A belief that the seasonal flu jab really works is far more likely to sway healthcare professionals to get vaccinated than the potential to protect at risk patients from infection, finds research published in Occupational and Environmental Medicine.
Healthcare systems in many developed countries have struggled to persuade clinicians on the frontline to have the seasonal flu jab to prevent the spread of the virus to patients.
The researchers trawled the available published evidence on the subject in a bid to re-analyse the data and find out what factors encouraged or discouraged healthcare professionals to opt for seasonal flu vaccination.
They found 13 suitable studies, involving just under 85,000 healthcare workers in hospitals in North America, Europe, and Australia.
Overall, doctors were more willing to have the jab than nurses.
But the most significant persuasive factors were knowing that the vaccine really works; a willingness to prevent spread of the virus; a belief that the virus is highly contagious and that prevention is important; and having a family that is usually vaccinated.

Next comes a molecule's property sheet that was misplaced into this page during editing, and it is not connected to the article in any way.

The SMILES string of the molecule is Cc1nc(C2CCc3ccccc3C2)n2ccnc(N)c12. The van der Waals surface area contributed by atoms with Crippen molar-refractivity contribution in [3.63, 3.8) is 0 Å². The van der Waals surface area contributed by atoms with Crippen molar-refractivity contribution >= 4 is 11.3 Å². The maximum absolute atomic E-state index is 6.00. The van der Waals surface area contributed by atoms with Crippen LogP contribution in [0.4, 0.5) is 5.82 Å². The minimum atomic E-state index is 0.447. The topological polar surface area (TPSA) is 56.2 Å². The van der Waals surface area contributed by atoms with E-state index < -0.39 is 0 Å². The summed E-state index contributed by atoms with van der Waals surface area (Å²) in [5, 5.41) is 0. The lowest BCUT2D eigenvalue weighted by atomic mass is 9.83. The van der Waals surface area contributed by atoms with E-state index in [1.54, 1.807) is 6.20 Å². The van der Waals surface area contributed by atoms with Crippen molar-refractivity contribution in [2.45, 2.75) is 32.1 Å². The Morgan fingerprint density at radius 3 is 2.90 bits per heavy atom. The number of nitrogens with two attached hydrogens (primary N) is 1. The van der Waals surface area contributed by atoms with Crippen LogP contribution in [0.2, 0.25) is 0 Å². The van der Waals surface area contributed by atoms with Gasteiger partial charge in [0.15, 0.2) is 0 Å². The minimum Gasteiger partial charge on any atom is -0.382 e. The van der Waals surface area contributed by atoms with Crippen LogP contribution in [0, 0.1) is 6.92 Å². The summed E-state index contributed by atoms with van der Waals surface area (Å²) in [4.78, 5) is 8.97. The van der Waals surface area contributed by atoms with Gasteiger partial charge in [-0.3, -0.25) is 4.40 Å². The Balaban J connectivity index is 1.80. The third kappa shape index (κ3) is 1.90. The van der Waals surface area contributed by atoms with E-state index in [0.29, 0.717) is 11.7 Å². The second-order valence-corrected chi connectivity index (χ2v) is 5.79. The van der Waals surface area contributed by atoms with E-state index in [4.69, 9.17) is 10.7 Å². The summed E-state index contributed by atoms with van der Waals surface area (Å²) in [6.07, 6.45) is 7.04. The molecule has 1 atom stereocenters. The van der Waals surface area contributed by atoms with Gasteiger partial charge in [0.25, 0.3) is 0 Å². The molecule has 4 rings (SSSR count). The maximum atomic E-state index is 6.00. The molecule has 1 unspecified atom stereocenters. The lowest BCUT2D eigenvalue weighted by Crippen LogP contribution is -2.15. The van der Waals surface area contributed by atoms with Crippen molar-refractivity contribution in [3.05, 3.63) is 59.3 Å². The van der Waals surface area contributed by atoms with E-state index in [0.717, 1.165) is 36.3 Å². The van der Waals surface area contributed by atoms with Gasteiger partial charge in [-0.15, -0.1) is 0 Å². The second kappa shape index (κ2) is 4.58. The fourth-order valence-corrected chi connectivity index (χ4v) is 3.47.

These were all associated with a greater than twofold increase in flu jab uptake, as was convenient access to vaccination.
Willingness to protect either themselves or patients at risk of complications if infected; a previous bout of flu; being in contact with children or having direct contact with patients had little influence on whether to have the seasonal flu jab.
The authors point out that pandemic influenza differs from seasonal flu in many ways. "But some of the described factors might also be important in a pandemic," they suggest.
And they add: "Influenza vaccination will only be successful in [healthcare workers] if they are properly educated and if the vaccine is easily accessible."